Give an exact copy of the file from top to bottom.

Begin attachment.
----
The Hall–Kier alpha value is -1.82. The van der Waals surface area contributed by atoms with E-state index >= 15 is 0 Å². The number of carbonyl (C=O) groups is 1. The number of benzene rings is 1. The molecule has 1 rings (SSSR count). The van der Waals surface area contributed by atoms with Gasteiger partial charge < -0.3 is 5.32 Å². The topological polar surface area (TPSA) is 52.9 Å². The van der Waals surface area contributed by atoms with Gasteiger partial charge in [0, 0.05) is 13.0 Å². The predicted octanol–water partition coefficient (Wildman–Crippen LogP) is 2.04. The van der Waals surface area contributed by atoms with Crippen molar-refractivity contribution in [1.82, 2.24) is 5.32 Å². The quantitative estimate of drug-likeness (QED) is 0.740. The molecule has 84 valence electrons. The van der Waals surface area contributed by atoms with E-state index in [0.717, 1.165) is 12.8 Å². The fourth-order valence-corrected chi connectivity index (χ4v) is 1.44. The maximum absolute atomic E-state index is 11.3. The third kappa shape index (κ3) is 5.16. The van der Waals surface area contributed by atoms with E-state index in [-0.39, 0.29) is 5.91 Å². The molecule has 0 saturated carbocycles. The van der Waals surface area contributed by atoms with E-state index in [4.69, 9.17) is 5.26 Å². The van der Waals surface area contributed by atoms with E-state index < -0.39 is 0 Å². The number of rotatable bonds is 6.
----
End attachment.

The Hall–Kier alpha value is -1.82. The van der Waals surface area contributed by atoms with E-state index >= 15 is 0 Å². The number of carbonyl (C=O) groups is 1. The number of benzene rings is 1. The molecule has 1 rings (SSSR count). The van der Waals surface area contributed by atoms with Gasteiger partial charge < -0.3 is 5.32 Å². The topological polar surface area (TPSA) is 52.9 Å². The van der Waals surface area contributed by atoms with Gasteiger partial charge in [0, 0.05) is 13.0 Å². The predicted octanol–water partition coefficient (Wildman–Crippen LogP) is 2.04. The van der Waals surface area contributed by atoms with Crippen molar-refractivity contribution in [1.82, 2.24) is 5.32 Å². The quantitative estimate of drug-likeness (QED) is 0.740. The molecule has 84 valence electrons. The van der Waals surface area contributed by atoms with E-state index in [0.717, 1.165) is 12.8 Å². The fourth-order valence-corrected chi connectivity index (χ4v) is 1.44. The maximum absolute atomic E-state index is 11.3. The third kappa shape index (κ3) is 5.16. The van der Waals surface area contributed by atoms with E-state index in [-0.39, 0.29) is 5.91 Å². The molecule has 0 saturated carbocycles. The van der Waals surface area contributed by atoms with E-state index in [4.69, 9.17) is 5.26 Å². The van der Waals surface area contributed by atoms with E-state index < -0.39 is 0 Å². The number of rotatable bonds is 6.